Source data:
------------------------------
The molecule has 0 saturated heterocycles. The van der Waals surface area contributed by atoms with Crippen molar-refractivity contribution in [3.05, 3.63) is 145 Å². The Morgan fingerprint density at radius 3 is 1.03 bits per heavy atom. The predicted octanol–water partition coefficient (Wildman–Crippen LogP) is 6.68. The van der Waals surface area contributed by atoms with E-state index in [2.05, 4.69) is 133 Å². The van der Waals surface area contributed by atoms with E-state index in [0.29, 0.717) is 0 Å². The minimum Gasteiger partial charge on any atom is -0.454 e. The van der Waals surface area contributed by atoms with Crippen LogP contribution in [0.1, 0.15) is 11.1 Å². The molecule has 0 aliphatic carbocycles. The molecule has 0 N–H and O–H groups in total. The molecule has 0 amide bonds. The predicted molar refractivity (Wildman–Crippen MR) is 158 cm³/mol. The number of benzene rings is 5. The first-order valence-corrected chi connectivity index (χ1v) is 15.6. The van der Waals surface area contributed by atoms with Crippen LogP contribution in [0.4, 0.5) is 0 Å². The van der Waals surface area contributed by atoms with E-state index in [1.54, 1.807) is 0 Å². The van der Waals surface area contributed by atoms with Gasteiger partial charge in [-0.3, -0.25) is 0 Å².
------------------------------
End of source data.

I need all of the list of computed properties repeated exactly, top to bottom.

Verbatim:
The molecule has 0 saturated heterocycles. The van der Waals surface area contributed by atoms with Crippen molar-refractivity contribution in [3.05, 3.63) is 145 Å². The Morgan fingerprint density at radius 3 is 1.03 bits per heavy atom. The predicted octanol–water partition coefficient (Wildman–Crippen LogP) is 6.68. The van der Waals surface area contributed by atoms with E-state index in [2.05, 4.69) is 133 Å². The van der Waals surface area contributed by atoms with E-state index in [0.29, 0.717) is 0 Å². The minimum Gasteiger partial charge on any atom is -0.454 e. The van der Waals surface area contributed by atoms with Crippen LogP contribution in [0.1, 0.15) is 11.1 Å². The molecule has 0 aliphatic carbocycles. The molecule has 0 N–H and O–H groups in total. The molecule has 0 amide bonds. The predicted molar refractivity (Wildman–Crippen MR) is 158 cm³/mol. The number of benzene rings is 5. The first-order valence-corrected chi connectivity index (χ1v) is 15.6. The van der Waals surface area contributed by atoms with Crippen LogP contribution in [0.4, 0.5) is 0 Å². The van der Waals surface area contributed by atoms with E-state index in [1.54, 1.807) is 0 Å². The van der Waals surface area contributed by atoms with Gasteiger partial charge in [-0.3, -0.25) is 0 Å².